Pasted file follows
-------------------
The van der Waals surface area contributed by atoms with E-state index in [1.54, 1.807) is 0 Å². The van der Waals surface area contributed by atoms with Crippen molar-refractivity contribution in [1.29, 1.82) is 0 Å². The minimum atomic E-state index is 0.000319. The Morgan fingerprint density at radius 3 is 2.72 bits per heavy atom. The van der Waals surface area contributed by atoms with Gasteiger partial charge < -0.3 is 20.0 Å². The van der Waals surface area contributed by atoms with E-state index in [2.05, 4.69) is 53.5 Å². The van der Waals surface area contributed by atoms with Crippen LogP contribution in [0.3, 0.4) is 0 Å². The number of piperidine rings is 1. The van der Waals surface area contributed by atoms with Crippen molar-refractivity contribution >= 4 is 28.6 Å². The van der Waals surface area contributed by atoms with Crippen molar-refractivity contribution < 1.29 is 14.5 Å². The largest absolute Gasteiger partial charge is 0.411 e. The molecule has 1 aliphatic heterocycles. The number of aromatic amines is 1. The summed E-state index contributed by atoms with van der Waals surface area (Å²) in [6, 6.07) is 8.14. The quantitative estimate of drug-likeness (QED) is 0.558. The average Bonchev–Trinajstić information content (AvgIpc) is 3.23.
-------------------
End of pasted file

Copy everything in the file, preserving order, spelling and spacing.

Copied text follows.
The van der Waals surface area contributed by atoms with E-state index in [1.54, 1.807) is 0 Å². The van der Waals surface area contributed by atoms with Crippen molar-refractivity contribution in [1.29, 1.82) is 0 Å². The minimum atomic E-state index is 0.000319. The Morgan fingerprint density at radius 3 is 2.72 bits per heavy atom. The van der Waals surface area contributed by atoms with Gasteiger partial charge < -0.3 is 20.0 Å². The van der Waals surface area contributed by atoms with E-state index in [2.05, 4.69) is 53.5 Å². The van der Waals surface area contributed by atoms with Crippen LogP contribution in [0.3, 0.4) is 0 Å². The number of piperidine rings is 1. The van der Waals surface area contributed by atoms with Crippen molar-refractivity contribution >= 4 is 28.6 Å². The van der Waals surface area contributed by atoms with Crippen molar-refractivity contribution < 1.29 is 14.5 Å². The largest absolute Gasteiger partial charge is 0.411 e. The molecule has 1 aliphatic heterocycles. The number of aromatic amines is 1. The summed E-state index contributed by atoms with van der Waals surface area (Å²) in [6, 6.07) is 8.14. The quantitative estimate of drug-likeness (QED) is 0.558. The average Bonchev–Trinajstić information content (AvgIpc) is 3.23.